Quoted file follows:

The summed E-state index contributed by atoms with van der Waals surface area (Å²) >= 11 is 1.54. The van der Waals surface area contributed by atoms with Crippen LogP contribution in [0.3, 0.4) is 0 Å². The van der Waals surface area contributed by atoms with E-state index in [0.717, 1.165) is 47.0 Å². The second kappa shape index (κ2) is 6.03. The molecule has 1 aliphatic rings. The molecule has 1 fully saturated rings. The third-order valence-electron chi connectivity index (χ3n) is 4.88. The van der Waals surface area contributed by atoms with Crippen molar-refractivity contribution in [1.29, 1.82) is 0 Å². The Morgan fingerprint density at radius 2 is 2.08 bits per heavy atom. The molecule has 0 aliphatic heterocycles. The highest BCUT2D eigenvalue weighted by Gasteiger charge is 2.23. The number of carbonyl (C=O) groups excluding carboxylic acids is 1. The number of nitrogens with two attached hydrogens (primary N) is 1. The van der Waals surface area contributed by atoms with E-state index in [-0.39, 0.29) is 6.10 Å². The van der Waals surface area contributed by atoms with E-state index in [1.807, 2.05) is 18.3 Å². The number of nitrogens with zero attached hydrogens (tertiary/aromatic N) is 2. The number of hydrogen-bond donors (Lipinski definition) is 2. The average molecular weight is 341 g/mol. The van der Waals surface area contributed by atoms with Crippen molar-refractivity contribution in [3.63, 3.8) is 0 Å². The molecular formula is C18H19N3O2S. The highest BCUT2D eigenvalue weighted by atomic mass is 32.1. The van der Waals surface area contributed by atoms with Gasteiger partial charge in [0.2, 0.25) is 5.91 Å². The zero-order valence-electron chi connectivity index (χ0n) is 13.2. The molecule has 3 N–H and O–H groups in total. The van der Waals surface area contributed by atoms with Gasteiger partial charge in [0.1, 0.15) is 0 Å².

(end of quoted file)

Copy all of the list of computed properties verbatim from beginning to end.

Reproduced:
The summed E-state index contributed by atoms with van der Waals surface area (Å²) >= 11 is 1.54. The van der Waals surface area contributed by atoms with Crippen LogP contribution in [0.3, 0.4) is 0 Å². The van der Waals surface area contributed by atoms with E-state index in [0.717, 1.165) is 47.0 Å². The second kappa shape index (κ2) is 6.03. The molecule has 1 aliphatic rings. The molecule has 1 fully saturated rings. The third-order valence-electron chi connectivity index (χ3n) is 4.88. The van der Waals surface area contributed by atoms with Crippen molar-refractivity contribution in [1.29, 1.82) is 0 Å². The Morgan fingerprint density at radius 2 is 2.08 bits per heavy atom. The molecule has 0 aliphatic heterocycles. The highest BCUT2D eigenvalue weighted by Gasteiger charge is 2.23. The number of carbonyl (C=O) groups excluding carboxylic acids is 1. The number of nitrogens with two attached hydrogens (primary N) is 1. The van der Waals surface area contributed by atoms with E-state index in [-0.39, 0.29) is 6.10 Å². The van der Waals surface area contributed by atoms with E-state index in [1.807, 2.05) is 18.3 Å². The number of nitrogens with zero attached hydrogens (tertiary/aromatic N) is 2. The number of hydrogen-bond donors (Lipinski definition) is 2. The average molecular weight is 341 g/mol. The van der Waals surface area contributed by atoms with Crippen molar-refractivity contribution in [3.63, 3.8) is 0 Å². The molecular formula is C18H19N3O2S. The highest BCUT2D eigenvalue weighted by atomic mass is 32.1. The van der Waals surface area contributed by atoms with Gasteiger partial charge in [0.2, 0.25) is 5.91 Å². The zero-order valence-electron chi connectivity index (χ0n) is 13.2. The molecule has 3 N–H and O–H groups in total. The van der Waals surface area contributed by atoms with Gasteiger partial charge in [0.1, 0.15) is 0 Å².